Gary Soto Literary Museum

Although being myself a writer, I forget that renowned authors are also made of flesh and bones. 
So when earlier this month at Petunia’s Place, my local children’s bookstore, I learned that Gary Soto himself would lead a tour at the Gary Soto Literary Museum in Fresno, I knew I had to go.
Gary Soto is not my most favorite writer but he has definitely transformed the children’s literature scene with his stories and poems, most if not all, deeply anchored in Fresno, California, his hometown and endless source of inspiration.
There are of course more romantic or picture like destinations in California than Fresno. But there are maybe none that connect more deeply with what California is still today: a state with dramatic beauty split between sophisticated urban locations and bountiful agricultural valley where poverty and wealth cohabit but rarely meet.
The museum dedicated to Gary Soto is nestled in the Old Administrative Building at Fresno City College, first community college in California and second oldest in the nation.  With its brick buildings and courtyards, the college reminds more of an Ivy League school than a community college in Fresno.
This is however where Gary Soto discovered the words of writers and poets who influenced him and made of him the writer he became in the following years.
Gary Soto is a small man in stature but a charismatic person.  Few people attended his guided tour and it is a pity.  He is not living anymore in Fresno, preferring temperate Berkeley to the brutal seasons of the valley, and his visits to his native town are not as frequent as they were.
I offered my two adolescents to join me and although they both read Soto’s work at school, they declined my invitation.  Perhaps they guessed they would be in the spotlight.  Soto indeed involves people in the conversation, asking them for their feedback after he introduces himself through different exhibits displayed in the small but well designed museum. 
Yesterday afternoon, in a friendly crowd made of educators, librarians, parents and young children, and a few college students, everyone was eager to participate and Gary Soto was sure to make eye contact with anyone willing to talk.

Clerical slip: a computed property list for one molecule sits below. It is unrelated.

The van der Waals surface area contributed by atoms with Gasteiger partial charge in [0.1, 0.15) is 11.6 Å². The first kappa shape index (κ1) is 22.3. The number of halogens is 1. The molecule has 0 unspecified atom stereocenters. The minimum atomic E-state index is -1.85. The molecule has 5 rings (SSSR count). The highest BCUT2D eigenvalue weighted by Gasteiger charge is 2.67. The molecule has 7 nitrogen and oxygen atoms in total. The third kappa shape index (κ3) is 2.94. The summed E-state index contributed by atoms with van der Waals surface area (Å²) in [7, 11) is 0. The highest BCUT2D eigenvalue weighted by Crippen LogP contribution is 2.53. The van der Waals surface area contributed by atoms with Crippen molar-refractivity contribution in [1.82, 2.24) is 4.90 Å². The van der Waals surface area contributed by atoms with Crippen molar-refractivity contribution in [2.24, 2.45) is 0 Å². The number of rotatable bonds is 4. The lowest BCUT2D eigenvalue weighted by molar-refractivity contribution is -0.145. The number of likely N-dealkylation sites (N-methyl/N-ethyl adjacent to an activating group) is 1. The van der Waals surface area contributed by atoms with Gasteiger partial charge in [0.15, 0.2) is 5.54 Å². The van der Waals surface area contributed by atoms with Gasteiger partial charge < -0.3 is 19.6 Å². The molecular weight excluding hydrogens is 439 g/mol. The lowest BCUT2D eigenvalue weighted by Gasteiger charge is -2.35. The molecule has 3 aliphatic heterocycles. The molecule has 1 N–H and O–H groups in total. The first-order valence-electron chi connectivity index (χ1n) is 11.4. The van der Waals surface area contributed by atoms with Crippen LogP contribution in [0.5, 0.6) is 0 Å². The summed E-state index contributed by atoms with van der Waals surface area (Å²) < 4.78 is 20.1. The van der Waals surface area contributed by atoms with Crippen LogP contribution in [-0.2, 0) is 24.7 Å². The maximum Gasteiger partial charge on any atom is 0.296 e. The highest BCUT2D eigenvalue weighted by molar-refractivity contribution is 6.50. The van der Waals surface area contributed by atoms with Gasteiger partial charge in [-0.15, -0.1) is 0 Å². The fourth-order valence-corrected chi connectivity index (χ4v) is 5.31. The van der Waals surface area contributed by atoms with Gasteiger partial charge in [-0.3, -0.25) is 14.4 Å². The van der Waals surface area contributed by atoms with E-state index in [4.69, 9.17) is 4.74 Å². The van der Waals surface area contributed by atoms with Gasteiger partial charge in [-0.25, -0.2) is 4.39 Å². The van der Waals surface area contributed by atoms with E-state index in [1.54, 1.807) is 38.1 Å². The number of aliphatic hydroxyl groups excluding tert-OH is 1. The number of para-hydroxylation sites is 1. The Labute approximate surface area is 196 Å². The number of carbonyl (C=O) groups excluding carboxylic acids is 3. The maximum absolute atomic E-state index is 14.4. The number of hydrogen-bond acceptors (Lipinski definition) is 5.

The museum blends the elements of setting essential to Soto’s work through black and white pictures depicting Fresno and some of its neighborhoods present in the author’s books.  A cactus sits in a window case behind the poem Cactus, all the published books and about a third of the anthologies featuring Soto’s work stand on two bookshelves, Soto’s kitchen table where he wrote his first books, his three first typewriters and laptop are gathered on a small stage with his armchair and Mexican artwork that both he and his wife admire and collect. 
The walls display the many awards the writer has collected over his productive career.
After the tour, Gary Soto allowed people to ask questions. Most were related to his early years, to the publishing industry and his up coming books.
Sign of the times his latest book is an e-book.
A new picture book called Lucky Louise will be released next year.
Few writers have been more true to the landscape of their childhood than Gary Soto. The first Hispanic American to hold an MFA has left his handprint on the contemporary American children’s literature and put Fresno, a 500 000 inhabitants city still called town by most Californians, into the spotlight.
The Gary Soto Museum is, as museums should be, a quiet place where literature lovers can see bits of a favorite writer’s life and get inspiration from a man who didn’t allow his Hispanic heritage, poverty and bad grades to stand in his way but instead embraced them and made them the stars of his stories.
Visit the website of the museum to find out more about Gary Soto and a local place to visit:
http://www.garysoto.com/museum.html

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